The following should form part of an employer's standard recruitment process to obtain the benefit of the statutory excuse:
- Treat all job candidates equally, on the basis of their capability, to avoid any allegations of discrimination on the grounds of race, religion or belief.
- Ensure all offers of employment are expressly subject to the candidate being able to evidence their right to work legally in the UK and in the specific role. If they cannot do so, offers should be withdrawn on the grounds that it would be illegal to employ them.
- Carry out the required document checks before commencement of employment, ie, not on the first day at work.
- Individuals should be asked to provide one or more of the documents evidencing their right to work in the UK. The type of documents that prospective employees will be able to produce will depend on the person's nationality and their UK immigration status. Most passports will confirm whether a person has permission to work in the UK for the duration of employment, but there are lists of other appropriate documents and combination of documents which can be found on the UKBA's website (www.ukba.homeoffice.gov.uk). These documents are divided into two groups, List A and List B, and there are examples showing what these documents should look like.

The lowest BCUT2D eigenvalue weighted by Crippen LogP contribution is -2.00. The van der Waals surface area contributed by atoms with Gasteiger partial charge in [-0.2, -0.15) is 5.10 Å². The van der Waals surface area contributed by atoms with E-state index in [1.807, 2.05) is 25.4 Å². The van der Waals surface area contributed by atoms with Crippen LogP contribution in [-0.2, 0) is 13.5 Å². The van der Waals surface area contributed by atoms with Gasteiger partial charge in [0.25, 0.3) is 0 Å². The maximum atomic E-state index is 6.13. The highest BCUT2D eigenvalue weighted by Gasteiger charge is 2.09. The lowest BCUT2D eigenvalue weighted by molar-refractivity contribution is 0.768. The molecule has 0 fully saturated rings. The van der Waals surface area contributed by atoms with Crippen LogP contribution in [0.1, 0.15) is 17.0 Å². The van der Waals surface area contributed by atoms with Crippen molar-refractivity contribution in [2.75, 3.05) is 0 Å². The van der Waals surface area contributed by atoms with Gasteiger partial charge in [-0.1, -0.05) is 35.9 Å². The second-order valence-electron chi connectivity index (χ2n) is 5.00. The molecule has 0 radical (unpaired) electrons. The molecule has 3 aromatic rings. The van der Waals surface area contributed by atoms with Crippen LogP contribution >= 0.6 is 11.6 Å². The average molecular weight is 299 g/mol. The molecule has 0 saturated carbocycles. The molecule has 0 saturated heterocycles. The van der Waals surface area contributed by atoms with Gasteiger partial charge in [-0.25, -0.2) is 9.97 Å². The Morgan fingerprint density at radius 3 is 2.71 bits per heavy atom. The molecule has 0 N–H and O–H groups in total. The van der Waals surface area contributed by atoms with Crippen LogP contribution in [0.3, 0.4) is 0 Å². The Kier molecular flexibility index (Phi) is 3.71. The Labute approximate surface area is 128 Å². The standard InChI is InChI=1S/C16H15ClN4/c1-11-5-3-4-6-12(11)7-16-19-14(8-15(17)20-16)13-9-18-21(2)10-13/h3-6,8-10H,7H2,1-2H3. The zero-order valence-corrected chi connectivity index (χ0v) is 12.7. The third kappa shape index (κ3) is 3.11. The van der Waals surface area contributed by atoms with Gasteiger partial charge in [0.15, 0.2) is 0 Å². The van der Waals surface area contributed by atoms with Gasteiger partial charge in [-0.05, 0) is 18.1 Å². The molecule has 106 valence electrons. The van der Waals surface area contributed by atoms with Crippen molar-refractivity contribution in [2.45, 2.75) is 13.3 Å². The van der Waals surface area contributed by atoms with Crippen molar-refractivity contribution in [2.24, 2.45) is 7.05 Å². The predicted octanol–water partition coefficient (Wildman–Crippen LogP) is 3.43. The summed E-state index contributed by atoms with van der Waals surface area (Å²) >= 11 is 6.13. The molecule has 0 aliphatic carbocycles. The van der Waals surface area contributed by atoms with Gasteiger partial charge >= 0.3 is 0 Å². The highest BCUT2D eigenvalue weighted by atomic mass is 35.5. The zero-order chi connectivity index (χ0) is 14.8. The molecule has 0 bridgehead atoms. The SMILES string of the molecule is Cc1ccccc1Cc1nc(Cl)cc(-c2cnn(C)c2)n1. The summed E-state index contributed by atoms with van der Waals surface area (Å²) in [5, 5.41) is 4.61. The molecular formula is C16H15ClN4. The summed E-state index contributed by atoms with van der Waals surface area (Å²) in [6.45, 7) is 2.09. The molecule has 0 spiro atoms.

- Where individuals can provide one of the documents in List A the person is not subject to UK immigration control and the employer will not be required to make any further document checks for the duration of their employment.
- Where individuals produce a document, or combination of documents, from List B, the employer will be required to carry out repeat checks at least every 12 months until either they can provide documentation from List A or they leave employment.
If an employer has suspicions that they are employing an illegal worker, they should:
- Report their suspicions to the UKBA; and
- Investigate fully and consider commencement of dismissal procedures on grounds of illegality. However, employers should take care not to discriminate against employees by taking action without fully investigating matters.